BOZO ROCK NOW!!!
The Trend formed in 1980 in Syracuse, New York — not exactly a mecca for young
punk rockers, but then again neither is Lodi, New Jersey or Daingerfield, Texas.
What separates the Trend from countless other early American bands is less about
blistering punk rock power chords and more about their creative knack for not repeating
the same old clichés. The fact that all their records were released while still
in high school gets them additional bonus points on my punk rock rating scale. In
the irrelevant-brushes-with-er-fame, one should note that 'Bobcat' Goldthwaite (yup,
Police Academy, Shakes The Clown) and Tom Kenny (voices on
Dilbert) were in an early formation of the
The Trend's first gig consisted of four originals and five Ramones covers. Many of
their gigs were in the wee hours of the morning among the tin-foiled walls of the
Insomniac club. They eventually made their way into the studio to record their 45
with the median band member age at a mere 16. In the grand DIY spirit of punk rock,
the band cut, folded, and glued the sleeves one by one (not a fond memory for anyone).
The Trend also made a habit of throwing out the 45s in promotional stunts and eventually
using them as Frisbees years later when the records simply occupied valuable closet
space. An early review of their debut 7in. described the guitar break in 'Band Aid'
as the 'most horrendous ever recorded locally.' Of course, the aforementioned guitar
break is the very thing that drew me to the record — the simple bravado on
putting the solo to vinyl score points with me (kind of like the first Germs 7 in.)
The B-side, 'Band Aid', is far superior to the A-side which is a little too poppy
for my taste. Side note: France's No Talents do a passable cover
of 'Band Aid' no doubt inspired by the song's appearance on Killed By Death #10.
Perhaps a year or so later, the band recorded an EP's worth of material that remains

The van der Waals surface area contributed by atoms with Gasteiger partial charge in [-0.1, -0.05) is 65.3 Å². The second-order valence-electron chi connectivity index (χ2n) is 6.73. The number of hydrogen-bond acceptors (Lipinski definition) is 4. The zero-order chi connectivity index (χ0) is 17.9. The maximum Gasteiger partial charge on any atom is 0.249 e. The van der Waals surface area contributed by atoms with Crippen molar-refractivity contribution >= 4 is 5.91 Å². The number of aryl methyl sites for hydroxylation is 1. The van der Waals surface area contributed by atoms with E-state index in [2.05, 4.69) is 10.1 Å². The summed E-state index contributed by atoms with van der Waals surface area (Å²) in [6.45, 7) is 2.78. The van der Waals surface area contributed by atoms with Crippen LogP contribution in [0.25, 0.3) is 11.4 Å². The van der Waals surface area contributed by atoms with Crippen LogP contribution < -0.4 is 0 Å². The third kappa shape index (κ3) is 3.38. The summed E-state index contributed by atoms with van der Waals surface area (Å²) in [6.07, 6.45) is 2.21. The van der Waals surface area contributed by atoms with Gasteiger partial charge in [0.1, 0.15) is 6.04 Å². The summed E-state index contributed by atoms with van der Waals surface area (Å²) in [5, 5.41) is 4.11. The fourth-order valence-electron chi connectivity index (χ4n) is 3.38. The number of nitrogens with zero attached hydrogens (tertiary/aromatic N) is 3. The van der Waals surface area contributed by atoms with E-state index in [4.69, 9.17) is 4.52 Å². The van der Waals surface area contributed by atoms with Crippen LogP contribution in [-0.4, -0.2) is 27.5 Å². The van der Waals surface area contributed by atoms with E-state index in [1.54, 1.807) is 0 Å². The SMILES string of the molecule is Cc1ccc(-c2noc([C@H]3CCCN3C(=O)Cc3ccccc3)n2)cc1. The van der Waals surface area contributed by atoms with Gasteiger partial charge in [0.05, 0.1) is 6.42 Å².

unreleased (in keeping with the records-as-frisbees way of doing things, some master
tapes became streamers along local highways). In 1982 with the help of a local label,
Northside Records, the Trend recorded the Batman Live At Budokan LP. Marc
Patenaude, the guitarist and driving force behind the band, took over on vocals,
something avoided on the first 45 since his voice was still in the early teen squeaky
stages. In the end, it's the guitar and lyrics that make the record a classic of
teen punk rock. Subject matter includes brushing your teeth, shopping for toys,
divorce, and — of course — peer pressure. Musically, it's more polished
and skirts the punk/pop line throughout; it is, without a doubt, a classic of bubble
gum punk. As I said before, when you drop the needle on this one, you'll never confuse
it with another band — the Trend LP is unmistakable.
And to give further credit where credit is due, the packaging on the record is awesome
with its great cut-and-paste style and plenty busy to boot. The poster insert includes
a hilarious posed shot with band members looking no older than twelve. Like the 45,
the LP is dedicated to the pigmies of Madagascar and if you couldn't tell, the Trend
never took themselves too seriously. Anybody who gets their hands on the LP will also
discover that the track listings on the cover and label have nothing to do with what's
actually on the record; apparently some miscommunication with the pressing plant
is to be blamed. Citing personal experience, I'm taking the band's side on this one.
The Trend's tenure as a band would end tragically in August 1985 when J. Marc Patenaude,
the singer, guitarist, and songwriter, died in a car accident. As with Rhino 39's
Dave Dacron (killed in a car accident in 1980 at the age of 16), I can't help thinking
there was some more great material to come.
Special thanks to Monique for much help with Trend info.
— Ryan Richardson
Yes, those are Trend 45's adorning the band's practice space floor!
CONTACT: Break My Face